Of course Friends made the list.  There are many good lessons to learn from the show, but in my opinion the main one is that you can know someone for years and still be surprised by them.  You never know how your heart might change: Ross got the girl after more than a decade, and Monica and Chandler didn’t fall in love until they went to London.  (This raises some questions about London being the new Capital of Romance, but we can come back to that another time.)

Obviously it would be nice to think that the lion’s share of my knowledge comes from books, lectures and academia in general, but I don’t think that it does.  I’m not convinced that that’s such a bad thing, though: surely as long as we are learning something, the source is not too important.

That’s what I’ll tell myself while I stick BBC iPlayer on, anyway.  Have a great Monday.

Revision Panic

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Good morning to you, dear reader!  I hope that you’ve been enjoying this sunny weekend.  Is it barbecue weather yet, d’you think?

If you’ve read this post from a couple of weeks ago, you will already know that my house mate and I recently auditioned to go on the television show Pointless.  I am delighted to announce that our audition was successful, and on Tuesday we will potter off to the studio in hopes of being on the show.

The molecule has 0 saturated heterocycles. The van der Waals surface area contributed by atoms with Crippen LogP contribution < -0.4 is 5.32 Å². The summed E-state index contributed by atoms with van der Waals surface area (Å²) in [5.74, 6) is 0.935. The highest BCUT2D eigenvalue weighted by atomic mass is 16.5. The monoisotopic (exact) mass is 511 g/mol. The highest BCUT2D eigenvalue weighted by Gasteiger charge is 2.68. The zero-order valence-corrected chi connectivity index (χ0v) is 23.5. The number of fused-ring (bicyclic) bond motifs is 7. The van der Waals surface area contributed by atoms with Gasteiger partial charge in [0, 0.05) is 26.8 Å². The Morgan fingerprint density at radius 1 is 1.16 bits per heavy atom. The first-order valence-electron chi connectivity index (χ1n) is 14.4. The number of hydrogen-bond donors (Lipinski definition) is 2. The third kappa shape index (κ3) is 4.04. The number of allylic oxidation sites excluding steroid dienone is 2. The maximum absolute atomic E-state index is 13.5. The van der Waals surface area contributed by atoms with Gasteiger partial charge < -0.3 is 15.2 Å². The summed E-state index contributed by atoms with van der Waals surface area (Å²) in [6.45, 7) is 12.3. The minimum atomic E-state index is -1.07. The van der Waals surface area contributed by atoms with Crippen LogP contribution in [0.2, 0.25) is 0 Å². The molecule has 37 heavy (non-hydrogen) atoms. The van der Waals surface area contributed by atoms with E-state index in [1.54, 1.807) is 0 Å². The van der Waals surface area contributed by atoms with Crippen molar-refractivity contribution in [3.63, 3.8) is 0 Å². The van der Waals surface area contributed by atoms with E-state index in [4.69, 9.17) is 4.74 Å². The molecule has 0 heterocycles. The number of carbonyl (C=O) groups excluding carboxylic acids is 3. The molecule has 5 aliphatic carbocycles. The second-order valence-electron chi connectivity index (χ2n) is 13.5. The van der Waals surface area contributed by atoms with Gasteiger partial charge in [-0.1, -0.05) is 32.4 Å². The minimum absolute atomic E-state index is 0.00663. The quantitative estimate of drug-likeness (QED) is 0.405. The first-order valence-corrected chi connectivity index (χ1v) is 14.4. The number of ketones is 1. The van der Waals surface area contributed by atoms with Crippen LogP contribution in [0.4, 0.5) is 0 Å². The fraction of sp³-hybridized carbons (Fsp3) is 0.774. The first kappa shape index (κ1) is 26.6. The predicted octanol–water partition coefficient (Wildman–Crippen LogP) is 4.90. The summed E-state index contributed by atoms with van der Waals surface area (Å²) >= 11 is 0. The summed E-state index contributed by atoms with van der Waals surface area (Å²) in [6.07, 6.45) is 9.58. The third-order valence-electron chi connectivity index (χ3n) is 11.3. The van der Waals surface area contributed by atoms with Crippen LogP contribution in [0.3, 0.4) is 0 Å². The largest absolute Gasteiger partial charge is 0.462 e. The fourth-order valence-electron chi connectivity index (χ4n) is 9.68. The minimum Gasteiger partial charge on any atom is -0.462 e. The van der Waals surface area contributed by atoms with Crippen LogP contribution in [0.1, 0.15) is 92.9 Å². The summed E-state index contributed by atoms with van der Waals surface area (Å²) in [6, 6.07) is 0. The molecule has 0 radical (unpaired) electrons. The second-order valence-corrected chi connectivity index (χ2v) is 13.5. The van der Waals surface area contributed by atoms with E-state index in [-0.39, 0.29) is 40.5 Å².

Our appearance isn’t entirely guaranteed, because they have to allow for things like a good spread of age groups, specialist subjects, unexpected drop-outs, etc.  So basically we’ll turn up on Tuesday, but if the other contestants are all drama graduates in their mid-twenties with an unfortunate propensity to get distracted by shiny things, Ash and I might not make it onto that show.  C’est la show business.

Although we’re both very excited, Ash and I have come up with two pretty major concerns.  The first is that we’ve been asked not to wear black clothing or patterns; respectively speaking, that screws me (who never entirely grew out of my ill-advised goth phase) and Ash (who loves a pair of patterned tights) over pretty thoroughly.  We had a mooch round the charity shops yesterday and found a couple of potential outfits, but we each have to take FIVE clothing options to the studio for the wardrobe people to choose from.  FIVE.  If we’re not including hoodies and pyjamas, I’m not sure I even OWN five outfits.  Although my red hoodie is quite presentable, and it’s very comfy…no.  Stop it.  I can’t go on television looking like I just fell out of bed.

I know it shouldn’t worry me too much what I wear, since it’s a show about knowledge rather than appearances, but still: we’re going to be on television.  We don’t want to look rubbish.  Apparently they’re going to do our make-up for us as well, which Ash and I both baulked at.  Ash is a connoisseur of vintage make-up stylings, and is more than capable of making her face look its lovely best.  I usually go for the Claudia Winkleman/panda look myself, and I think it works for me, so I would prefer to be left alone with my gallons of black eye-liner and vampish mascara, thank you very much.